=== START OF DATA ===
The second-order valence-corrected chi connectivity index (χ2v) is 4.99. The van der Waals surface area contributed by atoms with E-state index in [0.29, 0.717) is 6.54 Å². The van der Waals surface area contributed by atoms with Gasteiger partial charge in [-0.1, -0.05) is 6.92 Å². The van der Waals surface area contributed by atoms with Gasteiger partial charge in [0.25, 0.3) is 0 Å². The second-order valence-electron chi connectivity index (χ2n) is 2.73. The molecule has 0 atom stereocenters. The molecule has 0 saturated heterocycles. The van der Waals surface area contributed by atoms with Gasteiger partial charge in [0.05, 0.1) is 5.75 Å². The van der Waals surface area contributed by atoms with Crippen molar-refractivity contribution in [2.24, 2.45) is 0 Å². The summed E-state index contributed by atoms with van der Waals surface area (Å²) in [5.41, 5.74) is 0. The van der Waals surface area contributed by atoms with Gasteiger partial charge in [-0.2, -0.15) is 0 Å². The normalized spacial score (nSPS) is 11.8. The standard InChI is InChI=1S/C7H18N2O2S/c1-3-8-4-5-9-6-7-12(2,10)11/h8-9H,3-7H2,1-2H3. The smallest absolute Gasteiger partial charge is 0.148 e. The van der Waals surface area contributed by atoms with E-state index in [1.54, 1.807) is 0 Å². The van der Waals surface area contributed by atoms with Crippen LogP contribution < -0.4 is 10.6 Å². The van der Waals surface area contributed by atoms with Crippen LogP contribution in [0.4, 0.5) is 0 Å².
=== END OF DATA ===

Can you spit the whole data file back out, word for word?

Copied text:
The second-order valence-corrected chi connectivity index (χ2v) is 4.99. The van der Waals surface area contributed by atoms with E-state index in [0.29, 0.717) is 6.54 Å². The van der Waals surface area contributed by atoms with Gasteiger partial charge in [-0.1, -0.05) is 6.92 Å². The van der Waals surface area contributed by atoms with Gasteiger partial charge in [0.25, 0.3) is 0 Å². The second-order valence-electron chi connectivity index (χ2n) is 2.73. The molecule has 0 atom stereocenters. The molecule has 0 saturated heterocycles. The van der Waals surface area contributed by atoms with Gasteiger partial charge in [0.05, 0.1) is 5.75 Å². The van der Waals surface area contributed by atoms with Crippen molar-refractivity contribution in [2.24, 2.45) is 0 Å². The summed E-state index contributed by atoms with van der Waals surface area (Å²) in [5.41, 5.74) is 0. The van der Waals surface area contributed by atoms with Gasteiger partial charge in [-0.2, -0.15) is 0 Å². The normalized spacial score (nSPS) is 11.8. The standard InChI is InChI=1S/C7H18N2O2S/c1-3-8-4-5-9-6-7-12(2,10)11/h8-9H,3-7H2,1-2H3. The smallest absolute Gasteiger partial charge is 0.148 e. The van der Waals surface area contributed by atoms with E-state index in [1.54, 1.807) is 0 Å². The van der Waals surface area contributed by atoms with Crippen LogP contribution < -0.4 is 10.6 Å². The van der Waals surface area contributed by atoms with Crippen LogP contribution in [0.4, 0.5) is 0 Å².